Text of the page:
Just as in the UCD iterative testing process the improvements in design depend upon the frequency and quality of these user tests, in the Experiential Learning cycle Kolb believes that the progress in learning from experience depends upon the quality of the reflective observation. It is from this analytic and detached position that a learner creates a broader understanding of the experience and formulates a new way of approaching it for another attempt.

Figure 2: A simplified version of the experiential learning cycle (Kolb, 1984).

Translating Kolb's view on the cycle into UCD terms, the cycle might look something like this:


Figure 3: A revised version of the Experiential Learning Cycle for User-Centered Design

Each usability test represents an experience from which the designer must learn. It is the application of Formative Reflection that assists the technical communicator and information designer form the important insights and understandings necessary to move the design process forward successfully.

Formative Reflection, however, may not be necessary in every iterative design cycle. If Schon points out how reflection helps us apply general principles within particular contexts, and Kolb describes how reflection helps us stand back and learn from experience, John Dewey highlights the special purpose of reflection—to address perplexity. It is within a situation of doubt, uncertainty, or difficulty where reflection's special role comes into play. Dewey (1933) described reflection as a special form of thinking where we consider a belief or knowledge, but also evaluate the basis for that belief or knowledge and the conclusions to which it leads. A sense of doubt or perplexity is what triggers the reflection process and drives it. Through this focused examination of where they have been, where they are, and where they might or need to go, reflective thinkers are led to insights that can transform or confirm their stance within the development process.

For technical communicators and information designers that means Formative Reflection can be a methodology employed when what to do based upon usability testing is unclear. If we think of the iterative design process as a spiral-shaped road that leads forward from concept to final product or document, Formative Reflection is applied within instances when a tree has blocked that road or the road suddenly comes to a place where it branches in five directions. Formative Reflection can be a way of problem-solving out of set-backs when usability testing has produced particularly disappointing results. It can help us make the right choice when we have multiple possible paths to pursue in development.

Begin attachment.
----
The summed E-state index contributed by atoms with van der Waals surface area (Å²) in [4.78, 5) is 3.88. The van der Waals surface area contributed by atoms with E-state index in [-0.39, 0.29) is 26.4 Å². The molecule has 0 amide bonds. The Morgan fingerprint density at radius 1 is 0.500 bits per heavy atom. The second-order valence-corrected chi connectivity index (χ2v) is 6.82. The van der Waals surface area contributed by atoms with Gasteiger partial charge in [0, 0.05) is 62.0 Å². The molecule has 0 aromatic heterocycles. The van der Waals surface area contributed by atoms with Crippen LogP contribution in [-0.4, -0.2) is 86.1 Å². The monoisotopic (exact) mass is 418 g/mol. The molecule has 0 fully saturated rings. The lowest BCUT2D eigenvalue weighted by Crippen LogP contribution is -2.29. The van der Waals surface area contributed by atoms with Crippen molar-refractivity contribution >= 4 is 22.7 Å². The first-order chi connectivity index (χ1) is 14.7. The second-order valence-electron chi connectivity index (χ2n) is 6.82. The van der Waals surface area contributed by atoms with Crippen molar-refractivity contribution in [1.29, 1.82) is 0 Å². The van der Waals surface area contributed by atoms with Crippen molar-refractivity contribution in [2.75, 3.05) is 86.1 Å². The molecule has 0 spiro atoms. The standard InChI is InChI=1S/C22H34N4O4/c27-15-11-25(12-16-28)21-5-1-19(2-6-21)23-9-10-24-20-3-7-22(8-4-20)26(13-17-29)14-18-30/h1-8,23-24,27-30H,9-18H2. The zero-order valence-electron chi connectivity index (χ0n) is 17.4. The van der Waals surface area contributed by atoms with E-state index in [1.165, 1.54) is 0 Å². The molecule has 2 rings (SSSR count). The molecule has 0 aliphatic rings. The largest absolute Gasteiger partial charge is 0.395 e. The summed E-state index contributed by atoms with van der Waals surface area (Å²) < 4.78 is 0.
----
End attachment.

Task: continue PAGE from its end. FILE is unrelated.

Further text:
How to Do Formative Reflection

Applying Formative Reflection should be a flexible procedure that adapts to the particular needs of a situation where technical communicators face this perplexity in their design process. However, I would like to outline some general guidelines for how you might use this methodology in your design practice.

Do it in writing!

Many companies may employ a verbal approach to evaluating the implications of usability testing by gathering in meetings to discuss findings, but Formative Reflection should be done in writing (at least at first). But why writing? Many theorists of reflection, particularly Max Van Manen, see the particular value of reflection coming from its power to distance a person from events so that they can be viewed in a more objective manner. Writing by its nature gives this kind of distance. Elliot Eisner also sees writing as important for our learning because how we represent what we know actually shapes what we know. The idea is that we come to insights and understandings as we write. It may be awkward within a work environment not used to this kind of silent activity, but Formative Reflection should be seen as a technique applied when needed just as Card Stacking or Affinity Diagramming is used when necessary. Just as these are strategic activities conducted in particular ways to help achieve a particular end, Formative Reflection works the same way—in writing.


Open-Ended Formative Reflection


One approach to Formative Reflection is to conduct an open-ended reflection without a strict prompt. Particularly in instances early in the iterative development cycle, this open form of reflection will promote innovative thinking and problem-solving. Below are two examples of open-ended Formative Reflection prompts:

What are your thoughts on the usability test report and where we need to go from here?

What's working? What's not? Why? Where do we go from here?


Structured Formative Reflection